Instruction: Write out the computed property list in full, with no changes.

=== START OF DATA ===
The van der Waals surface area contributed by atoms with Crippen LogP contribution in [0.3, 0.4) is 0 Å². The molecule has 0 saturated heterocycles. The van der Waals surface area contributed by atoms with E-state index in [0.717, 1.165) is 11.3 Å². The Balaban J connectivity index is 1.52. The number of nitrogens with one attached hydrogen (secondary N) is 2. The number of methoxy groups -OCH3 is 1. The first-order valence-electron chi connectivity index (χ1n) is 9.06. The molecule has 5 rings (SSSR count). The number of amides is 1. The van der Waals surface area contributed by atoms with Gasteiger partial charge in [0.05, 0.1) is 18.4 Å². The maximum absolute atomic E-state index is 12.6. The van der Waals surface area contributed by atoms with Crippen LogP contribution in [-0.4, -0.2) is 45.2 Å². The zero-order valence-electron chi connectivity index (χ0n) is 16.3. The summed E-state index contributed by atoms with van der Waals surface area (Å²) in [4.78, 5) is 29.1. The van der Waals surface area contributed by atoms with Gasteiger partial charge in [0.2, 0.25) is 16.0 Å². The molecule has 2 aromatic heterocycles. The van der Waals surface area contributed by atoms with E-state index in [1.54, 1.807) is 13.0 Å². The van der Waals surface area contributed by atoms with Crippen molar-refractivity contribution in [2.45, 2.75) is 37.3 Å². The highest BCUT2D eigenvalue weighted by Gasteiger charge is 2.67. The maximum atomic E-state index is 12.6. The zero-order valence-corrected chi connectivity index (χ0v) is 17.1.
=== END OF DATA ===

The van der Waals surface area contributed by atoms with Crippen LogP contribution in [0.3, 0.4) is 0 Å². The molecule has 0 saturated heterocycles. The van der Waals surface area contributed by atoms with E-state index in [0.717, 1.165) is 11.3 Å². The Balaban J connectivity index is 1.52. The number of nitrogens with one attached hydrogen (secondary N) is 2. The number of methoxy groups -OCH3 is 1. The first-order valence-electron chi connectivity index (χ1n) is 9.06. The molecule has 5 rings (SSSR count). The number of amides is 1. The van der Waals surface area contributed by atoms with Gasteiger partial charge in [0.05, 0.1) is 18.4 Å². The maximum absolute atomic E-state index is 12.6. The van der Waals surface area contributed by atoms with Crippen LogP contribution in [-0.4, -0.2) is 45.2 Å². The zero-order valence-electron chi connectivity index (χ0n) is 16.3. The summed E-state index contributed by atoms with van der Waals surface area (Å²) in [4.78, 5) is 29.1. The van der Waals surface area contributed by atoms with Gasteiger partial charge in [0.2, 0.25) is 16.0 Å². The molecule has 2 aromatic heterocycles. The van der Waals surface area contributed by atoms with E-state index in [1.54, 1.807) is 13.0 Å². The van der Waals surface area contributed by atoms with Crippen molar-refractivity contribution in [2.45, 2.75) is 37.3 Å². The highest BCUT2D eigenvalue weighted by Gasteiger charge is 2.67. The maximum atomic E-state index is 12.6. The zero-order valence-corrected chi connectivity index (χ0v) is 17.1.